The desire to provide optimal and appropriate educational challenges for the gifted child has prompted many parents to consider alternative forms of education. The choice to withdraw gifted learners from the traditional classroom for all or part of the school day is gaining popularity nationwide, as parents of gifted learners seek to find more personal solutions.

Academic Achievers Academy was created to answer the needs of the gifted learner. Master teachers plan and research diligently to tailor a curriculum to match each child’s unique strengths and interests, and implement careful, thoughtful educational approaches. Both short- and long-term educational goals are essential to your child’s educational success. If your child is not thriving in a traditional classroom, perhaps it is time to consider a more customized, hands-on alternative.

Posted in Early Elementary, Early Learners, gifted, homeschool, Kindergarten Prep, One-on-one Academy | Leave a comment

How to Be a Better Test-Taker

The Reality
Many capable, hard-working students perform poorly on exams because they’ve overtaxed their “working memory” – mental scratchpad on which we combine information from our long-term memory with the specific of the problem in front of us, in the service of finding a solution.

The Problem
“When students are anxious about how they’ll do on an exam,” says Sian Beilock, a professor of psychology at the University of Chicago, “their worries use up some of their working memory capacity, leaving less of this cognitive horsepower to apply to the task at hand.”

How To
Dr. Beilock, the author of “Choke: What the Secrets of the Brain Reveal About Getting It Right When You Have To,” offers two interventions that can free up working memory in students caught in the grip of test anxiety.

The first involves shifting how they interpret their bodies’ cues.  Faced with a high-stakes situation, almost everyone has some physical symptoms of stress: sweaty palms, racing heartbeat.  But people interpret these cues differently, with important consequences for their performance.

In a study published last year in the journal Emotion, Dr. Beilock and four coauthors found that with students anxious about math, the more stress hormone they produced, the worse they did on a test; students with low math anxiety did better the more cortisol they produced.  “The first group,” she said “felt the rising anxiety in their bodies and reacted by thinking, ‘I’m really nervous about this test.  I’m afraid I’ll fail.’”  They choked.  “The second group told themselves something like, ‘I’m really psyched up for this test!  I’m ready to go!’”  Dr. Beilock recommends consciously adopting positive self-talk.  Remind yourself that damp palms and a pounding heart accompany all kinds of enjoyable experiences: riding a roller coaster, winning a sports match, talking to someone you have a crush on.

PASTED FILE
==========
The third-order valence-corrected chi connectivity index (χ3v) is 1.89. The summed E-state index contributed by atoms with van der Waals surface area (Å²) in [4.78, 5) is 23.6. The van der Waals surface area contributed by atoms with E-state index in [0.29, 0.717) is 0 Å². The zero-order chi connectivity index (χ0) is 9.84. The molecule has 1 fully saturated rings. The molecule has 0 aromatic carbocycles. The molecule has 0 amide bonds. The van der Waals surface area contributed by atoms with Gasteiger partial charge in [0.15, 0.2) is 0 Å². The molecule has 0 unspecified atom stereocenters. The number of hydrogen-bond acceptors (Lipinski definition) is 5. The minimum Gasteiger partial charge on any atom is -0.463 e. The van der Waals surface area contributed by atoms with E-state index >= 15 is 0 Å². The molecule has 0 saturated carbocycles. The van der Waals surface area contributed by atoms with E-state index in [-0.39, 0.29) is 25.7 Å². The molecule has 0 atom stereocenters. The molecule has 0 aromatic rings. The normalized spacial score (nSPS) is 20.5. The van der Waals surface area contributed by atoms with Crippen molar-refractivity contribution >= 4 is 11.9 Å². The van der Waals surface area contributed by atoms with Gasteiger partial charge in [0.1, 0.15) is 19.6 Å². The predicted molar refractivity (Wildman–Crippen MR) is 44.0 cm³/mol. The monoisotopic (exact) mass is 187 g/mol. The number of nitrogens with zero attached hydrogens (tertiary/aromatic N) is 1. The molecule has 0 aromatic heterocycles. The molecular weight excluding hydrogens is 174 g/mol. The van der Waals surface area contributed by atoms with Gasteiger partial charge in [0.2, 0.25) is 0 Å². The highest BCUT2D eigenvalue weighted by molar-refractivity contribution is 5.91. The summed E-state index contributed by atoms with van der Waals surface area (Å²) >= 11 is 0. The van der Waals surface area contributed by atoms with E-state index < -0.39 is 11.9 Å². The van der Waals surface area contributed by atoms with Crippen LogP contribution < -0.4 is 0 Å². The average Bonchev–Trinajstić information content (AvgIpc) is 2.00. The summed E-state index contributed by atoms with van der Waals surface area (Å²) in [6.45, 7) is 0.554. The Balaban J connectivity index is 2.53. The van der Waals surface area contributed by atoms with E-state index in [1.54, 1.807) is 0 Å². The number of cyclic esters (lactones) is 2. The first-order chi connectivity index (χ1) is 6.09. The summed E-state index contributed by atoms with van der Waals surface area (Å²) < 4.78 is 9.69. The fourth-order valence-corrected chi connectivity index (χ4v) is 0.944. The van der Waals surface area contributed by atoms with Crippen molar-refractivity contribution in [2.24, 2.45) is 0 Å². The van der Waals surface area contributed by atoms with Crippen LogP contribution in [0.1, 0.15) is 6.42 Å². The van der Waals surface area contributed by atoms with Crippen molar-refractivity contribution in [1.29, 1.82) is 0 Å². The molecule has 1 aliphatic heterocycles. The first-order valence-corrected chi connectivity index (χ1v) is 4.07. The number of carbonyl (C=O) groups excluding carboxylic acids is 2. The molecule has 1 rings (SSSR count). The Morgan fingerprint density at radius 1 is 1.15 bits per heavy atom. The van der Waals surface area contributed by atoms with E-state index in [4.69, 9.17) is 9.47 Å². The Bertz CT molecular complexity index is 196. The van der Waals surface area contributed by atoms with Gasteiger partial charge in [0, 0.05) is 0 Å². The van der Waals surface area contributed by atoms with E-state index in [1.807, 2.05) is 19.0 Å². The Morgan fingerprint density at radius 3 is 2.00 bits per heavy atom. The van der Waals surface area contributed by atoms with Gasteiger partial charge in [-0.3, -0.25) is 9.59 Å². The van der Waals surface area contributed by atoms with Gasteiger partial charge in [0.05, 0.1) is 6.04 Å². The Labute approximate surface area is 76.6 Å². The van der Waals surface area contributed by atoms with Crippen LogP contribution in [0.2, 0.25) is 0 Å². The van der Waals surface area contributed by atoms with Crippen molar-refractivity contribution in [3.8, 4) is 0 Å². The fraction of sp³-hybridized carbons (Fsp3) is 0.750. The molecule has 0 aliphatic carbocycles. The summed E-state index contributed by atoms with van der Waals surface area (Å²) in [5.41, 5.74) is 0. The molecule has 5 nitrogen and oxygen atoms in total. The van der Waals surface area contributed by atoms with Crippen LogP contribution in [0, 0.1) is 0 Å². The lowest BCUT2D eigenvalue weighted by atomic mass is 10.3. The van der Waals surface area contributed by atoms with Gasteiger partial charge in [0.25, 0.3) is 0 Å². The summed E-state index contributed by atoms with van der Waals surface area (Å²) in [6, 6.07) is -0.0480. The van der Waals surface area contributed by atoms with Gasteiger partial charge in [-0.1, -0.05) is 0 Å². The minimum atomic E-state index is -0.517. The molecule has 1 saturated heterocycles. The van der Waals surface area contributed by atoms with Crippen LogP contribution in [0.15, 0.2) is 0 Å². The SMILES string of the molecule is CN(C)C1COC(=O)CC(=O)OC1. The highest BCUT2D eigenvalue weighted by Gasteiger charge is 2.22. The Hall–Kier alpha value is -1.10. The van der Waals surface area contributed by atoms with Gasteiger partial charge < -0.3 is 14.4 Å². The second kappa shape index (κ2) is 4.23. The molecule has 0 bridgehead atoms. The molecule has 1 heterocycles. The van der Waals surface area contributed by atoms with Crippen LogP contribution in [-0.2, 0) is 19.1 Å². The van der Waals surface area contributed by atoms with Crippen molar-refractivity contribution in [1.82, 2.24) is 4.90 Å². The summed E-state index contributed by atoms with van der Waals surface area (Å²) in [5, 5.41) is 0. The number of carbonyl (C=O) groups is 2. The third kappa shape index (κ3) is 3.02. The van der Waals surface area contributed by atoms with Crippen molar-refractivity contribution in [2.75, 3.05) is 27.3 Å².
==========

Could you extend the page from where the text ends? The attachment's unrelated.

A second approach involves a simple exercise just before a test.  For 10 minutes, write about your feelings regarding the exam to clear your mind of test-related concerns, freeing working memory that can be applied to the exam.  In a study published last year in the journal Science, Dr. Beilock and her co-author, Gerardo Ramirez, said the technique worked both in the lab and in classrooms.  Used by a group of ninth graders facing a biology final, the expressive writing test effectively eliminated the relationship between test anxiety and poor test performance: even highly anxious students performed just as well as non anxious classmates.

Plan B
Cognitive scientists have not yet settled on how to expand working memory, but there are ways to make it more efficient.  We can hold only four facts or ideas at a time in working memory, but we can pack more information into those four slots by engaging in chunking: linking multiple pieces of information into a few meaningful groups.

More room can also be created in working memory by making mental operations automatic.  Practicing a necessary skill until it’s second nature – say, memorizing a set of basic equations – relives the working memory of the need to perform yet one more task during testing. Of course, the more you practice, the better you will do.

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Private School Entrance Exams: ISEE, SSAT, HSPT

If you are just beginning on the private school application journey, you may ask, what are these tests? How do they differ? How important are they?

Here’s a short overview:
The ISEE (Independent School Entrance Exam) is the most common entrance exam required by LA private schools for grades 5 and above. The ISEE is offered by the ERB (Educational Record Bureau) which also administers the CTP (Comprehensive Testing Program). Your student may have taken the yearly CTP in school. The CTP is content specific and curriculum based, whereas the ISEE tests the student’s achievement and reasoning skills.

The SSAT (Secondary School Admissions Test) is requested by some Los Angeles private schools and required by all boarding schools. Both the SSAT and the ISEE tests math and verbal skills; both the ISEE and the SSAT are divided into grade appropriate levels (Lower, Middle, and Upper); and both the ISEE and the SSAT are scored on a curve against the other grade-level test-takers on a 3-year rolling norm.